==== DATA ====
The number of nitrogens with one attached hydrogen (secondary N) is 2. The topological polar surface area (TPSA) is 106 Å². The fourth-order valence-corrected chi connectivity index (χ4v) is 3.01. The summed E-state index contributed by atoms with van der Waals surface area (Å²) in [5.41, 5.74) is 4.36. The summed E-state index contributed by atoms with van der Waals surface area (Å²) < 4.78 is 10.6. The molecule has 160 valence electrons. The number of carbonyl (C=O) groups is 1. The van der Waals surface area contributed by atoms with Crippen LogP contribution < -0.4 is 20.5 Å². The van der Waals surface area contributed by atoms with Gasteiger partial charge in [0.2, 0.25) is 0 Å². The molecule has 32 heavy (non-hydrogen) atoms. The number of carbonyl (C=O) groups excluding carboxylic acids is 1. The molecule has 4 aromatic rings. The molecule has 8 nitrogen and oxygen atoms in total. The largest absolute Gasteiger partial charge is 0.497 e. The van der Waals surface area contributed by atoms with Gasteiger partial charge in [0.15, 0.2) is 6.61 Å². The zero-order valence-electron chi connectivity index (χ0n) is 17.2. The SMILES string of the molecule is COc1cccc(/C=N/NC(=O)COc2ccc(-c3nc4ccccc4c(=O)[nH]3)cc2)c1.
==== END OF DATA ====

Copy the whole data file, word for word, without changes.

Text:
The number of nitrogens with one attached hydrogen (secondary N) is 2. The topological polar surface area (TPSA) is 106 Å². The fourth-order valence-corrected chi connectivity index (χ4v) is 3.01. The summed E-state index contributed by atoms with van der Waals surface area (Å²) in [5.41, 5.74) is 4.36. The summed E-state index contributed by atoms with van der Waals surface area (Å²) < 4.78 is 10.6. The molecule has 160 valence electrons. The number of carbonyl (C=O) groups is 1. The van der Waals surface area contributed by atoms with Crippen LogP contribution < -0.4 is 20.5 Å². The van der Waals surface area contributed by atoms with Gasteiger partial charge in [0.2, 0.25) is 0 Å². The molecule has 32 heavy (non-hydrogen) atoms. The number of carbonyl (C=O) groups excluding carboxylic acids is 1. The molecule has 4 aromatic rings. The molecule has 8 nitrogen and oxygen atoms in total. The largest absolute Gasteiger partial charge is 0.497 e. The van der Waals surface area contributed by atoms with Gasteiger partial charge in [0.15, 0.2) is 6.61 Å². The zero-order valence-electron chi connectivity index (χ0n) is 17.2. The SMILES string of the molecule is COc1cccc(/C=N/NC(=O)COc2ccc(-c3nc4ccccc4c(=O)[nH]3)cc2)c1.